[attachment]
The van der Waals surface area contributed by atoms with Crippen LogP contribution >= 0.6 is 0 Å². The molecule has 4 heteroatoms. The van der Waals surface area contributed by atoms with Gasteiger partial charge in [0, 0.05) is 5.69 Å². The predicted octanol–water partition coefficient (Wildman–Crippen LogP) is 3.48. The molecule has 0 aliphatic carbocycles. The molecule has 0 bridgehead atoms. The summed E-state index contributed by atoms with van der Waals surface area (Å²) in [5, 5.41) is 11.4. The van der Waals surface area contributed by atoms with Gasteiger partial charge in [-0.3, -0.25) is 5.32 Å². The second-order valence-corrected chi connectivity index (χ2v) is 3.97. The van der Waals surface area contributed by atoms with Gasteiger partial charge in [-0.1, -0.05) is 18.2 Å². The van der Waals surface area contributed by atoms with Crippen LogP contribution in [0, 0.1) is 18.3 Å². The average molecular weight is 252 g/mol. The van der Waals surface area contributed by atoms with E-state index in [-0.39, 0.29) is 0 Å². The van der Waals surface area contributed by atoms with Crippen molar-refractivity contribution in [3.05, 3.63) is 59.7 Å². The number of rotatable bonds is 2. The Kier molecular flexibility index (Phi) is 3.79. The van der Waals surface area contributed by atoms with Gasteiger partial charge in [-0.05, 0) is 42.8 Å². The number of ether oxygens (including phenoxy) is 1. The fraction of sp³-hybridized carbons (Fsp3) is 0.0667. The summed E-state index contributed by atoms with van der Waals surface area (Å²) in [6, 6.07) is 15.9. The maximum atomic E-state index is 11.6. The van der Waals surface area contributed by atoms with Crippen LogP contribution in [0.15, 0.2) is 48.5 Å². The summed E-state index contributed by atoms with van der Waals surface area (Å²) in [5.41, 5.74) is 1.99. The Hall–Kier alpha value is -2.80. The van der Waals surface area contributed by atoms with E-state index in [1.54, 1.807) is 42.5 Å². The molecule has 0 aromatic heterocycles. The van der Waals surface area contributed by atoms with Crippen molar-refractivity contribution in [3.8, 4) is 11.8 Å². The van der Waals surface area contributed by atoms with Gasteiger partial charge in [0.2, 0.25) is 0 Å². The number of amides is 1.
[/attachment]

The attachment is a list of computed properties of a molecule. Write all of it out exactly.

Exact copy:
The van der Waals surface area contributed by atoms with Crippen LogP contribution >= 0.6 is 0 Å². The molecule has 4 heteroatoms. The van der Waals surface area contributed by atoms with Gasteiger partial charge in [0, 0.05) is 5.69 Å². The predicted octanol–water partition coefficient (Wildman–Crippen LogP) is 3.48. The molecule has 0 aliphatic carbocycles. The molecule has 0 bridgehead atoms. The summed E-state index contributed by atoms with van der Waals surface area (Å²) in [5, 5.41) is 11.4. The van der Waals surface area contributed by atoms with Gasteiger partial charge in [-0.3, -0.25) is 5.32 Å². The second-order valence-corrected chi connectivity index (χ2v) is 3.97. The van der Waals surface area contributed by atoms with Gasteiger partial charge in [-0.1, -0.05) is 18.2 Å². The van der Waals surface area contributed by atoms with Crippen LogP contribution in [0, 0.1) is 18.3 Å². The average molecular weight is 252 g/mol. The van der Waals surface area contributed by atoms with E-state index in [-0.39, 0.29) is 0 Å². The van der Waals surface area contributed by atoms with Crippen molar-refractivity contribution in [3.05, 3.63) is 59.7 Å². The number of rotatable bonds is 2. The Kier molecular flexibility index (Phi) is 3.79. The van der Waals surface area contributed by atoms with Gasteiger partial charge in [-0.05, 0) is 42.8 Å². The number of ether oxygens (including phenoxy) is 1. The fraction of sp³-hybridized carbons (Fsp3) is 0.0667. The summed E-state index contributed by atoms with van der Waals surface area (Å²) in [6, 6.07) is 15.9. The maximum atomic E-state index is 11.6. The van der Waals surface area contributed by atoms with Crippen LogP contribution in [0.15, 0.2) is 48.5 Å². The summed E-state index contributed by atoms with van der Waals surface area (Å²) in [5.41, 5.74) is 1.99. The Hall–Kier alpha value is -2.80. The van der Waals surface area contributed by atoms with E-state index in [1.54, 1.807) is 42.5 Å². The molecule has 0 aromatic heterocycles. The van der Waals surface area contributed by atoms with Crippen molar-refractivity contribution in [3.8, 4) is 11.8 Å². The van der Waals surface area contributed by atoms with Gasteiger partial charge in [0.2, 0.25) is 0 Å². The number of amides is 1.